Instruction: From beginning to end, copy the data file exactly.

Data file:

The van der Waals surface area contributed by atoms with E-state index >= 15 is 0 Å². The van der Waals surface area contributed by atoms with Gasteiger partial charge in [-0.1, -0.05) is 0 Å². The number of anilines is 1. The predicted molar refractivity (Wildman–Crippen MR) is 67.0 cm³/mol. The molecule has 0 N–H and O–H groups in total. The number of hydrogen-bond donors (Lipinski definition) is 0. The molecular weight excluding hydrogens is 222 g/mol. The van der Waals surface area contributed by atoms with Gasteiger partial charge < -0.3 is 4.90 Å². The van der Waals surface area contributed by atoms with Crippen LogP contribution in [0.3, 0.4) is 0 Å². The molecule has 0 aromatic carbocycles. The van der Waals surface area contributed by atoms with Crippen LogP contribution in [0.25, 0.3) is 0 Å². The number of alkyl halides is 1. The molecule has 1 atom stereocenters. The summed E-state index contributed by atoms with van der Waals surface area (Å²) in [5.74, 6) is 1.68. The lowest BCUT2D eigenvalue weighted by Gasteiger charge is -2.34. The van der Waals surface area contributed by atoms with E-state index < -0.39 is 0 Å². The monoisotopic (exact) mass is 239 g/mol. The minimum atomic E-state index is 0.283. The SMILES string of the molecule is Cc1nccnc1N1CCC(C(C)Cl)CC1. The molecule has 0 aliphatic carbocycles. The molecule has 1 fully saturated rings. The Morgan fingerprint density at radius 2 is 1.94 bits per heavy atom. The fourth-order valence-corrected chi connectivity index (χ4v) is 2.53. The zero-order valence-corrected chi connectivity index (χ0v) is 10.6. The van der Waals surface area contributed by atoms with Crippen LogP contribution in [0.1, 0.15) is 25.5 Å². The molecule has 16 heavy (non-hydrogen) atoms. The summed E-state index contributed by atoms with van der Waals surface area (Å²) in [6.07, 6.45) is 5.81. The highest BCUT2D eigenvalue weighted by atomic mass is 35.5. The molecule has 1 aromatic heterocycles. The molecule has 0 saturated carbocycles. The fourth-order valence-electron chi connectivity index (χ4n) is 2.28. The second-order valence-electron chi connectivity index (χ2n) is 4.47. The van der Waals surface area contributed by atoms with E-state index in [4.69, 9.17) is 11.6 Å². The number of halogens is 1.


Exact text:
The van der Waals surface area contributed by atoms with E-state index >= 15 is 0 Å². The van der Waals surface area contributed by atoms with Gasteiger partial charge in [-0.1, -0.05) is 0 Å². The number of anilines is 1. The predicted molar refractivity (Wildman–Crippen MR) is 67.0 cm³/mol. The molecule has 0 N–H and O–H groups in total. The number of hydrogen-bond donors (Lipinski definition) is 0. The molecular weight excluding hydrogens is 222 g/mol. The van der Waals surface area contributed by atoms with Gasteiger partial charge < -0.3 is 4.90 Å². The van der Waals surface area contributed by atoms with Crippen LogP contribution in [0.3, 0.4) is 0 Å². The molecule has 0 aromatic carbocycles. The van der Waals surface area contributed by atoms with Crippen LogP contribution in [0.25, 0.3) is 0 Å². The number of alkyl halides is 1. The molecule has 1 atom stereocenters. The summed E-state index contributed by atoms with van der Waals surface area (Å²) in [5.74, 6) is 1.68. The lowest BCUT2D eigenvalue weighted by Gasteiger charge is -2.34. The van der Waals surface area contributed by atoms with E-state index < -0.39 is 0 Å². The monoisotopic (exact) mass is 239 g/mol. The minimum atomic E-state index is 0.283. The SMILES string of the molecule is Cc1nccnc1N1CCC(C(C)Cl)CC1. The molecule has 0 aliphatic carbocycles. The molecule has 1 fully saturated rings. The Morgan fingerprint density at radius 2 is 1.94 bits per heavy atom. The fourth-order valence-corrected chi connectivity index (χ4v) is 2.53. The zero-order valence-corrected chi connectivity index (χ0v) is 10.6. The van der Waals surface area contributed by atoms with Crippen LogP contribution in [0.1, 0.15) is 25.5 Å². The molecule has 16 heavy (non-hydrogen) atoms. The summed E-state index contributed by atoms with van der Waals surface area (Å²) in [6.07, 6.45) is 5.81. The highest BCUT2D eigenvalue weighted by atomic mass is 35.5. The molecule has 1 aromatic heterocycles. The molecule has 0 saturated carbocycles. The fourth-order valence-electron chi connectivity index (χ4n) is 2.28. The second-order valence-electron chi connectivity index (χ2n) is 4.47. The van der Waals surface area contributed by atoms with E-state index in [4.69, 9.17) is 11.6 Å². The number of halogens is 1.